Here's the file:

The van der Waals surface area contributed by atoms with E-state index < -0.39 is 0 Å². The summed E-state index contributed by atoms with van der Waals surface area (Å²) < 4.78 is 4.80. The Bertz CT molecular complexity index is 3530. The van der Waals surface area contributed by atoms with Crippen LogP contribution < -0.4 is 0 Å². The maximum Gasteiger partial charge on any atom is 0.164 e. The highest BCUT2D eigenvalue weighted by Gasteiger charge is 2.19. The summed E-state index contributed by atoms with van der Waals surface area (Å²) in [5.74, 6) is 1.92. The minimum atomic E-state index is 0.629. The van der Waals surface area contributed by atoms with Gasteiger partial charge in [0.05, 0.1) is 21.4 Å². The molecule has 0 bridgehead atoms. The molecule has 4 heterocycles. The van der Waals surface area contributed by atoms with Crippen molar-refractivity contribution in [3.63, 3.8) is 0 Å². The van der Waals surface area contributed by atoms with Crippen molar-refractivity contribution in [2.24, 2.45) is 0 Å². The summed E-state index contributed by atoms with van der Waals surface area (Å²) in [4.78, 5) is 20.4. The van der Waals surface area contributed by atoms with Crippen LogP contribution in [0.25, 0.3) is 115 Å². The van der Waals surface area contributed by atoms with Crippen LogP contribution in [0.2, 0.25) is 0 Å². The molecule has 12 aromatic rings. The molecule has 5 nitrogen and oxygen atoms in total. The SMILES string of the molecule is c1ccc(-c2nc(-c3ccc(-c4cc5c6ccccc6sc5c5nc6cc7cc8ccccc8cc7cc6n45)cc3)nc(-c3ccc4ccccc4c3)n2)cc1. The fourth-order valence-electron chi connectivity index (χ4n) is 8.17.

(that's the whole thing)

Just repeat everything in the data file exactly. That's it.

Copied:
The van der Waals surface area contributed by atoms with E-state index < -0.39 is 0 Å². The summed E-state index contributed by atoms with van der Waals surface area (Å²) < 4.78 is 4.80. The Bertz CT molecular complexity index is 3530. The van der Waals surface area contributed by atoms with Crippen LogP contribution < -0.4 is 0 Å². The maximum Gasteiger partial charge on any atom is 0.164 e. The highest BCUT2D eigenvalue weighted by Gasteiger charge is 2.19. The summed E-state index contributed by atoms with van der Waals surface area (Å²) in [5.74, 6) is 1.92. The minimum atomic E-state index is 0.629. The van der Waals surface area contributed by atoms with Gasteiger partial charge in [0.05, 0.1) is 21.4 Å². The molecule has 0 bridgehead atoms. The molecule has 4 heterocycles. The van der Waals surface area contributed by atoms with Crippen molar-refractivity contribution in [3.63, 3.8) is 0 Å². The van der Waals surface area contributed by atoms with Crippen molar-refractivity contribution in [2.24, 2.45) is 0 Å². The summed E-state index contributed by atoms with van der Waals surface area (Å²) in [4.78, 5) is 20.4. The van der Waals surface area contributed by atoms with Crippen LogP contribution in [0.25, 0.3) is 115 Å². The van der Waals surface area contributed by atoms with Crippen LogP contribution in [0.2, 0.25) is 0 Å². The molecule has 12 aromatic rings. The molecule has 5 nitrogen and oxygen atoms in total. The SMILES string of the molecule is c1ccc(-c2nc(-c3ccc(-c4cc5c6ccccc6sc5c5nc6cc7cc8ccccc8cc7cc6n45)cc3)nc(-c3ccc4ccccc4c3)n2)cc1. The fourth-order valence-electron chi connectivity index (χ4n) is 8.17.